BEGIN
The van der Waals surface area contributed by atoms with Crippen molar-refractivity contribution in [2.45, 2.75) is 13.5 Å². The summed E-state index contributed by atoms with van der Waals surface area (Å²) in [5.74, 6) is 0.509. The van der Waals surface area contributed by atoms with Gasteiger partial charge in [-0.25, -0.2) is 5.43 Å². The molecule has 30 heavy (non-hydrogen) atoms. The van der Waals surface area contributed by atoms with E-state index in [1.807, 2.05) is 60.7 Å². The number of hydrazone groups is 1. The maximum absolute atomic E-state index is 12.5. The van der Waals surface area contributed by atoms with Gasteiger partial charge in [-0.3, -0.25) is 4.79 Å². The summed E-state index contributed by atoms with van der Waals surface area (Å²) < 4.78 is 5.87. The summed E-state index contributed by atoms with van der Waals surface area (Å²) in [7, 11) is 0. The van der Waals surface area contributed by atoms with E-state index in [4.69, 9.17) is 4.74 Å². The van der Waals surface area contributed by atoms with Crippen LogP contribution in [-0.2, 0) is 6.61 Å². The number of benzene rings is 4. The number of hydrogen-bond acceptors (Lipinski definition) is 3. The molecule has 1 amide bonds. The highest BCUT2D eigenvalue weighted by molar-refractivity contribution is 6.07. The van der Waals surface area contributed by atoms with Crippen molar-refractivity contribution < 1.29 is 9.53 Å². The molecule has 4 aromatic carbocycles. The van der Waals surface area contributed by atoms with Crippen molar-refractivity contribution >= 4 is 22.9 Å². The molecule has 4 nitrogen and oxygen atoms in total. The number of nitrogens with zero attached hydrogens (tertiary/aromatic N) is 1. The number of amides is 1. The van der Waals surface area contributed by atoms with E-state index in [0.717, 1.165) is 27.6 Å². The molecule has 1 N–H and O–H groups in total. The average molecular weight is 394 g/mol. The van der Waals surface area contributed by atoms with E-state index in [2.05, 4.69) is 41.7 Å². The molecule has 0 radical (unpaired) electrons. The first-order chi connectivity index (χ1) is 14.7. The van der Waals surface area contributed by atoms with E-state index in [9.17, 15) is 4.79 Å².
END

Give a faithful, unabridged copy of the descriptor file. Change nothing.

The van der Waals surface area contributed by atoms with Crippen molar-refractivity contribution in [2.45, 2.75) is 13.5 Å². The summed E-state index contributed by atoms with van der Waals surface area (Å²) in [5.74, 6) is 0.509. The van der Waals surface area contributed by atoms with Gasteiger partial charge in [-0.25, -0.2) is 5.43 Å². The molecule has 30 heavy (non-hydrogen) atoms. The van der Waals surface area contributed by atoms with E-state index in [1.807, 2.05) is 60.7 Å². The number of hydrazone groups is 1. The maximum absolute atomic E-state index is 12.5. The van der Waals surface area contributed by atoms with Gasteiger partial charge in [-0.3, -0.25) is 4.79 Å². The summed E-state index contributed by atoms with van der Waals surface area (Å²) < 4.78 is 5.87. The summed E-state index contributed by atoms with van der Waals surface area (Å²) in [7, 11) is 0. The van der Waals surface area contributed by atoms with E-state index in [4.69, 9.17) is 4.74 Å². The van der Waals surface area contributed by atoms with Crippen LogP contribution in [-0.2, 0) is 6.61 Å². The number of benzene rings is 4. The number of hydrogen-bond acceptors (Lipinski definition) is 3. The molecule has 1 amide bonds. The highest BCUT2D eigenvalue weighted by molar-refractivity contribution is 6.07. The van der Waals surface area contributed by atoms with Crippen molar-refractivity contribution < 1.29 is 9.53 Å². The molecule has 4 aromatic carbocycles. The van der Waals surface area contributed by atoms with Crippen molar-refractivity contribution >= 4 is 22.9 Å². The molecule has 4 nitrogen and oxygen atoms in total. The number of nitrogens with zero attached hydrogens (tertiary/aromatic N) is 1. The number of amides is 1. The van der Waals surface area contributed by atoms with E-state index in [0.717, 1.165) is 27.6 Å². The molecule has 1 N–H and O–H groups in total. The average molecular weight is 394 g/mol. The van der Waals surface area contributed by atoms with E-state index in [2.05, 4.69) is 41.7 Å². The molecule has 0 radical (unpaired) electrons. The first-order chi connectivity index (χ1) is 14.7. The van der Waals surface area contributed by atoms with E-state index in [9.17, 15) is 4.79 Å².